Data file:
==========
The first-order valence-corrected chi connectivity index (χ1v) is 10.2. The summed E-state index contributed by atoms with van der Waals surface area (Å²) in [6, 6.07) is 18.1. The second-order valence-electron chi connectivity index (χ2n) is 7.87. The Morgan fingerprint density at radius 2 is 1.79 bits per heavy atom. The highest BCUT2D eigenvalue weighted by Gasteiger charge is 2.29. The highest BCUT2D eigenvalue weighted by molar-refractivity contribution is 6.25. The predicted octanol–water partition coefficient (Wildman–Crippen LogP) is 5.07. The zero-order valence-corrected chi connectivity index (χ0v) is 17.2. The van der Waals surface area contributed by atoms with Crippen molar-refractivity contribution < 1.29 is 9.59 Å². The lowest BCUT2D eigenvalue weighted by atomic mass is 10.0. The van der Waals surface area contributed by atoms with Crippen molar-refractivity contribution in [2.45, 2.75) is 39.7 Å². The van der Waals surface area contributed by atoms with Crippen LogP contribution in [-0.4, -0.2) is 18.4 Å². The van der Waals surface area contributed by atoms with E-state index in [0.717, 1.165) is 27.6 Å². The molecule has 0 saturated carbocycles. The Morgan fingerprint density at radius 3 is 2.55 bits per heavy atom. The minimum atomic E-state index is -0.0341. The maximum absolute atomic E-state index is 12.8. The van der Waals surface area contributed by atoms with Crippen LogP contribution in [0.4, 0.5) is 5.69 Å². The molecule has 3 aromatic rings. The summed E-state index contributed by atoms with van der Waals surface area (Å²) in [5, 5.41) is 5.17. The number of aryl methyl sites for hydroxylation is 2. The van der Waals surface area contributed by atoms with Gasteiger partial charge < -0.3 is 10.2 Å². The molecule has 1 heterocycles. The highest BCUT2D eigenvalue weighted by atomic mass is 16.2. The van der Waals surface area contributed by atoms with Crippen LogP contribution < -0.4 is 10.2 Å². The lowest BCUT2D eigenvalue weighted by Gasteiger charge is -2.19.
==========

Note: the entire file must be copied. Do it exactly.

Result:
The first-order valence-corrected chi connectivity index (χ1v) is 10.2. The summed E-state index contributed by atoms with van der Waals surface area (Å²) in [6, 6.07) is 18.1. The second-order valence-electron chi connectivity index (χ2n) is 7.87. The Morgan fingerprint density at radius 2 is 1.79 bits per heavy atom. The highest BCUT2D eigenvalue weighted by Gasteiger charge is 2.29. The highest BCUT2D eigenvalue weighted by molar-refractivity contribution is 6.25. The predicted octanol–water partition coefficient (Wildman–Crippen LogP) is 5.07. The zero-order valence-corrected chi connectivity index (χ0v) is 17.2. The van der Waals surface area contributed by atoms with Crippen molar-refractivity contribution < 1.29 is 9.59 Å². The lowest BCUT2D eigenvalue weighted by atomic mass is 10.0. The van der Waals surface area contributed by atoms with Crippen molar-refractivity contribution in [2.45, 2.75) is 39.7 Å². The van der Waals surface area contributed by atoms with Crippen LogP contribution in [-0.4, -0.2) is 18.4 Å². The van der Waals surface area contributed by atoms with E-state index in [0.717, 1.165) is 27.6 Å². The molecule has 0 saturated carbocycles. The Morgan fingerprint density at radius 3 is 2.55 bits per heavy atom. The minimum atomic E-state index is -0.0341. The maximum absolute atomic E-state index is 12.8. The van der Waals surface area contributed by atoms with Crippen LogP contribution in [0.4, 0.5) is 5.69 Å². The molecule has 3 aromatic rings. The summed E-state index contributed by atoms with van der Waals surface area (Å²) in [5, 5.41) is 5.17. The number of aryl methyl sites for hydroxylation is 2. The van der Waals surface area contributed by atoms with Gasteiger partial charge < -0.3 is 10.2 Å². The molecule has 1 heterocycles. The highest BCUT2D eigenvalue weighted by atomic mass is 16.2. The van der Waals surface area contributed by atoms with Crippen LogP contribution < -0.4 is 10.2 Å². The lowest BCUT2D eigenvalue weighted by Gasteiger charge is -2.19.